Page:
I started this as a bit of an FAQ for strangers who try and get me to connect with them on Linkedin, or who want to post guest content on my blog, but I thought it was actually worth putting together something that articulates who I choose to follow and interact with on social media, and what criteria I use to make decisions around this sort of thing.

First things first, I have a number of communication channels that I use regularly. I have a public blog and Twitter account, locked Facebook and Google+ accounts, and two email accounts (one for work, one for everything else). I also have Linkedin profile that I largely use for tracking my professional network, and writing nice things about people I know who are engaged in job hunting, but that I don’t really use for communication as such.

I’ll start with my public social media. I’ve maintained a blog for the best part of 10 years, and anyone is welcome to read it, subscribe to email alerts, read it through an RSS reader, or consume it in any other way. What you won’t be able to do is leave comments (I turned those off years ago), or write content for my blog (because it’s mine and it’s part of my public internet presence so I want it to reflect me).

My Twitter account is also public, and I’m not choosy about who follows it, but I’ll generally only follow people back if I know them, I’m interested in the sort of content they post, or I’m interested in having actual conversations with them over social media (Twitter mentions and DMs are the only synchronous online conversations I regularly engage in). I will initiate connections, and often follow accounts that look unloved in the hope that I can help people I like see the wonders of Twitter (and thus talk to them more). I also cross-post to Twitter every time I write a blog post, and am happy to engage with people about the content of the blog post via Twitter. Twitter is also where to look for music recommendations, random snippets of life, occasional banter, and sporadic requests for social contact. It’s also the one place I’ll still post when I’m neglecting everything else (140 characters helps with this).

I suppose Linkedin classes as public social media too, although I use it in a very different way. I occasionally cross-post work-related content from Twitter, but I mainly maintain it to track my professional network, endorse and recommend people I know, and to do anything else I can think of to help other people with their job hunting and career progression. I’ll connect with anyone I’ve ever known professionally, anyone I know personally whose area of interest overlaps mine (so people who work in Universities, or are interested in psychology or personality, or work in IT, or are involved in any sort of people, project or service management), and anyone I don’t know who looks like they might be a useful addition to my professional network (although I never initiate these connections). I’m a lot pickier about people in recruitment and sales, especially if I don’t know them. I also tend not to initiate connections with people who are direct reports or where I am perceived to be more powerful than them in an organisation (although I’ll happily reciprocate invitations if they come in). That’s not a hard and fast rule though – it very much depends what sort of personal connection I’ve already got with the person. I’m also quite sporadic with using Linkedin, and have not done any endorsements for about 3 months (I need to fix that soon).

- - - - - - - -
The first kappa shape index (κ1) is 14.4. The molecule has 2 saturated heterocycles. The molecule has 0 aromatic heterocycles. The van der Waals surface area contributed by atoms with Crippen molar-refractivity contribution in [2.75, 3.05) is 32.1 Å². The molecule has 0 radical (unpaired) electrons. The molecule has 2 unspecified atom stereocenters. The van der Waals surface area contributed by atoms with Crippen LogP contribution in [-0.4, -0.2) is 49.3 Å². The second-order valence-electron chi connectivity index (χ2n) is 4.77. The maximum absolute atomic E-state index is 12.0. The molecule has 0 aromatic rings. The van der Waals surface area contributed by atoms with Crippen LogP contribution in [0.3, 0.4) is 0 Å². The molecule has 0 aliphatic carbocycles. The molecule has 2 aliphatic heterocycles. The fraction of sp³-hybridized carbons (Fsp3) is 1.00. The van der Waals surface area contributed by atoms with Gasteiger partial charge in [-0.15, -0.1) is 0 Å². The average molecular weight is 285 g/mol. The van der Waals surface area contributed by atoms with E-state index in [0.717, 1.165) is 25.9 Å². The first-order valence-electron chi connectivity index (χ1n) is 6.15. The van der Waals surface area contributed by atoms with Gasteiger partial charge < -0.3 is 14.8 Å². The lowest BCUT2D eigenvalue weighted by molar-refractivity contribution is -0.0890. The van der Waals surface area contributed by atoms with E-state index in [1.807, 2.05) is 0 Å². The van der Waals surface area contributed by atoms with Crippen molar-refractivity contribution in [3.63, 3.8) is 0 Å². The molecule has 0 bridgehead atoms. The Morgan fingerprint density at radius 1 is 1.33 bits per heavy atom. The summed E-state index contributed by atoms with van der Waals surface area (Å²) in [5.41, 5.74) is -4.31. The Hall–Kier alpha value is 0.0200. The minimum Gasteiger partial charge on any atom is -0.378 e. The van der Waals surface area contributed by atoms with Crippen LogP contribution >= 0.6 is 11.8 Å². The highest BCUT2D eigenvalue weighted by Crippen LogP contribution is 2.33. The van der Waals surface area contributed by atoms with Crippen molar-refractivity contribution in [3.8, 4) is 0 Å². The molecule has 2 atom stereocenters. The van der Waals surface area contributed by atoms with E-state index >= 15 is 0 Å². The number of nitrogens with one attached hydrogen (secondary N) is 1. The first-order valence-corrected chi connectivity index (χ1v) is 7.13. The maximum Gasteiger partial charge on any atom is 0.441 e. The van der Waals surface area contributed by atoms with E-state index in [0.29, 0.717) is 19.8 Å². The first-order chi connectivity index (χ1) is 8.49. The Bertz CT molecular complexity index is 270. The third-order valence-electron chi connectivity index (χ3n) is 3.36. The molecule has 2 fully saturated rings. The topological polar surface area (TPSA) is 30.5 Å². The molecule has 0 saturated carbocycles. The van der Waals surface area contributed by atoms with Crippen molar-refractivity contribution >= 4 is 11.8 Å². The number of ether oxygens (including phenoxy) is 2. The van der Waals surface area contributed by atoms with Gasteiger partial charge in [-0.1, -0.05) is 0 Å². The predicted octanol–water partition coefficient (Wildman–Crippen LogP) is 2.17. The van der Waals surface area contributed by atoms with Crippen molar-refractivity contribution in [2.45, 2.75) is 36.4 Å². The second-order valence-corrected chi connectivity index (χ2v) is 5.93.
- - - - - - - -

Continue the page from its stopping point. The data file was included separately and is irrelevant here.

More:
I use Google+ to communicate with a specific (fairly large) group of people I’ve known for ages. Most of the friendships predate G+, and have followed me through the IRC, Livejournal, Facebook, and Buzz days, and I suspect anyone else would regard my account as being unused, as all my content is locked. I initiate G+ connections a lot, and check the site several times a day (although I have email notifications turned off globally), and while I’ll accept requests from anyone I know, I don’t promise to post anything too interesting.

I’ve used Facebook for a long time, but these days I only really cross-post from Twitter, comment on what other people post, or use it to organise my social life with groups of people who don’t use G+ or Twitter. My friends list is a weird mix of family, friends, colleagues, and people I’ve not seen for years. I’ll generally accept requests from anyone I know (including people I know through work), although I’m fairly bad at initiating requests unless I’ve identified someone who I want to connect with and it looks like Facebook is the only option. I also have notifications turned off, and rarely use the IM function, so it’s not the best method if you need a quick response (weirdly, that’s probably still email).

I like email a lot (if you really don’t have my address then it’s somewhere on this site I’m sure). I try and maintain inbox zero, although I am quite discerning about what I’ll reply to (I get a lot of email), and a lot of what I get actually gets converted to a Trello card if it requires me to do something that takes longer than about five minutes. Before there was social media I used email a lot for socialising – now I find that doesn’t happen unless I know the person really well or the topic of conversation is confidential, but I’m not against using email for social contact if that’s what someone is most comfortable with.

One day I’ll sit down and consolidate my social networks so that they represent everyone I know (for someone with such a clear preference for introversion I know a lot of people), but that day is not today, and I suspect that it’s a job I’ll not get round to for a long time. In the meantime I hope this blog post gives people an idea of what they can expect if they choose to engage with me on social media.